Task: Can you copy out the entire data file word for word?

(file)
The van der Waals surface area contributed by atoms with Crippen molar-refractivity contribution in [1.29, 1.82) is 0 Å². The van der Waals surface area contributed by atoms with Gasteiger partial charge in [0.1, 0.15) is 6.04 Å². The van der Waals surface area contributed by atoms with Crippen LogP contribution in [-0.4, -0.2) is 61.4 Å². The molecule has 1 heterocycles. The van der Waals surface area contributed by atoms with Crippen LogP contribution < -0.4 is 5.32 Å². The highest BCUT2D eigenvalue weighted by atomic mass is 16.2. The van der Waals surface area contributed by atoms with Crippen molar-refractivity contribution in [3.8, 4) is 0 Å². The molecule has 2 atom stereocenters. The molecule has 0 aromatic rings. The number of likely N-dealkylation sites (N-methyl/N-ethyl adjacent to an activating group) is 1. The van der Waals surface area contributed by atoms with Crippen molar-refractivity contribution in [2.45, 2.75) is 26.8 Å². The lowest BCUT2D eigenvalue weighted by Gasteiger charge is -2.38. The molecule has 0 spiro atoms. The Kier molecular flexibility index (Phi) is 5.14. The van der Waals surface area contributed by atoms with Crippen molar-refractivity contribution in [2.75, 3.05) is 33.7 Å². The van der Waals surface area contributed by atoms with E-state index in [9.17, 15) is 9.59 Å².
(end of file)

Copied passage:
The van der Waals surface area contributed by atoms with Crippen molar-refractivity contribution in [1.29, 1.82) is 0 Å². The van der Waals surface area contributed by atoms with Gasteiger partial charge in [0.1, 0.15) is 6.04 Å². The van der Waals surface area contributed by atoms with Crippen LogP contribution in [-0.4, -0.2) is 61.4 Å². The molecule has 1 heterocycles. The van der Waals surface area contributed by atoms with Crippen LogP contribution < -0.4 is 5.32 Å². The highest BCUT2D eigenvalue weighted by atomic mass is 16.2. The van der Waals surface area contributed by atoms with Crippen molar-refractivity contribution in [3.8, 4) is 0 Å². The molecule has 2 atom stereocenters. The molecule has 0 aromatic rings. The number of likely N-dealkylation sites (N-methyl/N-ethyl adjacent to an activating group) is 1. The van der Waals surface area contributed by atoms with Crippen molar-refractivity contribution in [2.45, 2.75) is 26.8 Å². The lowest BCUT2D eigenvalue weighted by Gasteiger charge is -2.38. The molecule has 0 spiro atoms. The Kier molecular flexibility index (Phi) is 5.14. The van der Waals surface area contributed by atoms with Crippen molar-refractivity contribution in [2.75, 3.05) is 33.7 Å². The van der Waals surface area contributed by atoms with E-state index in [9.17, 15) is 9.59 Å².